FOREX-Euro extends losses as expectations of ECB stimulus grow
* Euro falls for 5th session as inflation slows
* UBS calls for ECB rate cut next week
* Euro/dollar implied vols jump on renewed spot weakness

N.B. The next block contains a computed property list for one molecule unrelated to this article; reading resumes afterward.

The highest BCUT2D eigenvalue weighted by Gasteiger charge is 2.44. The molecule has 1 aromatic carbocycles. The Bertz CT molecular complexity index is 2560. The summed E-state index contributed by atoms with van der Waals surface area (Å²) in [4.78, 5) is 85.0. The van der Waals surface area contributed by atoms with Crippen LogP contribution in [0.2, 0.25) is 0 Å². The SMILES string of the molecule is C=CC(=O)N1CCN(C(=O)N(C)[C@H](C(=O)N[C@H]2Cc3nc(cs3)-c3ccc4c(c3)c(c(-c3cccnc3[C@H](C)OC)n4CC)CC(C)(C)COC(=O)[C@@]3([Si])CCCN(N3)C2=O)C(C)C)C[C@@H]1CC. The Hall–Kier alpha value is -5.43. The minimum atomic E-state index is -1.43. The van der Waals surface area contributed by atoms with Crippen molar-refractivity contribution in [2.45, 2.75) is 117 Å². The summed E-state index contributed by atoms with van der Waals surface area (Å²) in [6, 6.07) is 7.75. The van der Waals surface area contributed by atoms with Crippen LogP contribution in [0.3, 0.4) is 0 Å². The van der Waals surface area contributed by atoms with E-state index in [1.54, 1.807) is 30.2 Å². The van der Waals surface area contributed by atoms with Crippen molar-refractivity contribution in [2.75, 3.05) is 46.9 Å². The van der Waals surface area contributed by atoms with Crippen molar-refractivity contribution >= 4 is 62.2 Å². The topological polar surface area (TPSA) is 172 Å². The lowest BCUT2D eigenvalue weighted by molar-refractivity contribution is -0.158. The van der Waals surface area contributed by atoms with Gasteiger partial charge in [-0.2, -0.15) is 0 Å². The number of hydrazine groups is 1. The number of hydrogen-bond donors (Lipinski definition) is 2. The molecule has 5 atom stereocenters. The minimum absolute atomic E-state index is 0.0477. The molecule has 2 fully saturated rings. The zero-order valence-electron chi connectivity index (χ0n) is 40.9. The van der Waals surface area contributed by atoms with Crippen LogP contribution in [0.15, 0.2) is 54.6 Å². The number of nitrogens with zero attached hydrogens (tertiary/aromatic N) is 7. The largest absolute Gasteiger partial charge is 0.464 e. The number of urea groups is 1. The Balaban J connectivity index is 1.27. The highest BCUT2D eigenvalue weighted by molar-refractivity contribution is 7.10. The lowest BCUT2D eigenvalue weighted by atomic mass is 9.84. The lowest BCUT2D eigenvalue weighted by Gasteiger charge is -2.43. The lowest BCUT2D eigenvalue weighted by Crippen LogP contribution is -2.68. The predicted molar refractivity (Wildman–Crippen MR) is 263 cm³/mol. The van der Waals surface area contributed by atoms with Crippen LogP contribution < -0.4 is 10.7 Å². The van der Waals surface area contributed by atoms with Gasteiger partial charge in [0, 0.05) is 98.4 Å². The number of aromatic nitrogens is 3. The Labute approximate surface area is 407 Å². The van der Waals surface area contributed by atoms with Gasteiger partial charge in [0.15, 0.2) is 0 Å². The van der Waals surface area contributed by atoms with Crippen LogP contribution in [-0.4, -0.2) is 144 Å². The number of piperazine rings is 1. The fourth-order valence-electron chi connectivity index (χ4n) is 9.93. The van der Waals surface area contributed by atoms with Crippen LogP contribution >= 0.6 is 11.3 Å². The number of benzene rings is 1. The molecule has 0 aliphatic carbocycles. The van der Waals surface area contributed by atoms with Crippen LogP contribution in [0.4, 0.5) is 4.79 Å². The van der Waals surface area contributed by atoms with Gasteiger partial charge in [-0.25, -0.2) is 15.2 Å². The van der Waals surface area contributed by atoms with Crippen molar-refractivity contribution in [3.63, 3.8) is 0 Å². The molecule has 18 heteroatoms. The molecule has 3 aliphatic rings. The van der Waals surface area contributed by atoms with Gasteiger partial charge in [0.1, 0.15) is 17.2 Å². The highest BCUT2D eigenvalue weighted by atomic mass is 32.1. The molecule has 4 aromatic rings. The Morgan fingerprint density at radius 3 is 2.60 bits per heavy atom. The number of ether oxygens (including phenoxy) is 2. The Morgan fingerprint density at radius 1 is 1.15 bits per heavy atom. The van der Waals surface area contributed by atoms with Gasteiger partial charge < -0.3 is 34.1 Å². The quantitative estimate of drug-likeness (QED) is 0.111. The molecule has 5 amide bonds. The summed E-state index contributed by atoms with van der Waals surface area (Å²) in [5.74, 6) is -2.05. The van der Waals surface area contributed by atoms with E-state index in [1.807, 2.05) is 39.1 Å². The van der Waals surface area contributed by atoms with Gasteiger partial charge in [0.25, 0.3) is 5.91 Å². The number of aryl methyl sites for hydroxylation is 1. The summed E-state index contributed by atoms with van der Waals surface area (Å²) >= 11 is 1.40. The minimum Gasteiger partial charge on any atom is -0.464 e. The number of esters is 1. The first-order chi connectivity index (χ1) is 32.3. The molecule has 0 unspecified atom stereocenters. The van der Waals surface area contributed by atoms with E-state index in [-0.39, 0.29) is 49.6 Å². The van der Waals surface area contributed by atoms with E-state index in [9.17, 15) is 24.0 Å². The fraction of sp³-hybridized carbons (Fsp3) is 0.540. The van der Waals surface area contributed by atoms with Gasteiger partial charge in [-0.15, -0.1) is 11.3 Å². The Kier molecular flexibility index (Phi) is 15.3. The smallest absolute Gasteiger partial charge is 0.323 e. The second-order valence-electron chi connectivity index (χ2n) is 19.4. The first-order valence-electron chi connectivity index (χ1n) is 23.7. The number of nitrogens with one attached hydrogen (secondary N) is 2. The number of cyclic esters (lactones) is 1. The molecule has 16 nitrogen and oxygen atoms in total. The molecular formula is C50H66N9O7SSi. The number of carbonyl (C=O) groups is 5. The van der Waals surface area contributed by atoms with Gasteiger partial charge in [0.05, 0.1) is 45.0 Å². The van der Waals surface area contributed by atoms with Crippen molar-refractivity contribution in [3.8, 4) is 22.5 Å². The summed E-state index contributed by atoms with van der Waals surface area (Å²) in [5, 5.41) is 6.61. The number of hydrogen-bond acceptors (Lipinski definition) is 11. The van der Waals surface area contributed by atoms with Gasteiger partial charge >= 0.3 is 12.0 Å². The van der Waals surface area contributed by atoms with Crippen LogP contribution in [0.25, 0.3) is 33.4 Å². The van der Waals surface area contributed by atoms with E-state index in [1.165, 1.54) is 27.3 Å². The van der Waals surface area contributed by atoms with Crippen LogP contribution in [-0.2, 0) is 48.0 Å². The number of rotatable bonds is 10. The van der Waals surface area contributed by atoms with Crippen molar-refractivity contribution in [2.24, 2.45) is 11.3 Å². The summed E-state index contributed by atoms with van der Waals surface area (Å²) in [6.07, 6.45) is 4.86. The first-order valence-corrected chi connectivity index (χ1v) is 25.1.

LONDON, Nov 1 (Reuters) - The euro fell to a two-week low against the dollar on Friday, extending losses into a fifth straight session as slowing euro zone inflation bolstered expectations of looser monetary policy from the European Central Bank. The single currency's weakness was broad-based, as it tumbled to a near three-week low against the yen and a two-week trough against the British pound. Its losses saw renewed demand to hedge against further weakness with one-month euro/dollar implied volatilities jumping to their highest in three weeks at 7.125 percent. The euro fell to $1.3517 in European trade, its lowest since Oct. 17 and down 0.4 percent on the day. It fell 1.1 percent the previous day. The euro's latest drop accelerated after data on Thursday showed euro zone inflation fell to a four-year low of 0.7 percent in October, way under the ECB's target of just below 2 percent. "In light of those inflation numbers, we have changed our call and are now expecting the ECB to cut its main refinance rate at next week's meeting," said Geoffrey Yu, currency strategist at UBS. "While some in the market have pricing that in, quite a few are not. We recommend investors to hold short positions in the euro and add to those positions after the ECB meeting." A depressed euro zone labour market showing unemployment still at record highs in September will give the ECB another reason to consider easing policy at Thursday's meeting. That jobs report also included alarming revisions to previous months, all of which bolstered the view that an elevated currency is the last thing euro zone policymakers want. "It should mean quite a lot for the ECB that inflation fell below 1 percent. The slowdown in inflation does not seem to be over yet," said Sho Aoyama, senior market analyst at Mizuho Securities. "They know Japan's experience of deflation and that once deflation takes hold, it could take decades to get out of it." Renewed pressure on the euro saw the dollar index rise to a two-week high of 80.437, pulling further away from a nine-month trough of 78.998 plumbed a week earlier. In contrast to the euro zone, U.S. data was far more encouraging. A strong Chicago activity survey fuelled speculation the national ISM survey of manufacturing, due later on Friday, could also surprise on the upside. The upbeat data kept alive speculation the Federal Reserve may scale back stimulus at its December meeting, though many still tip March as the likeliest window for a move.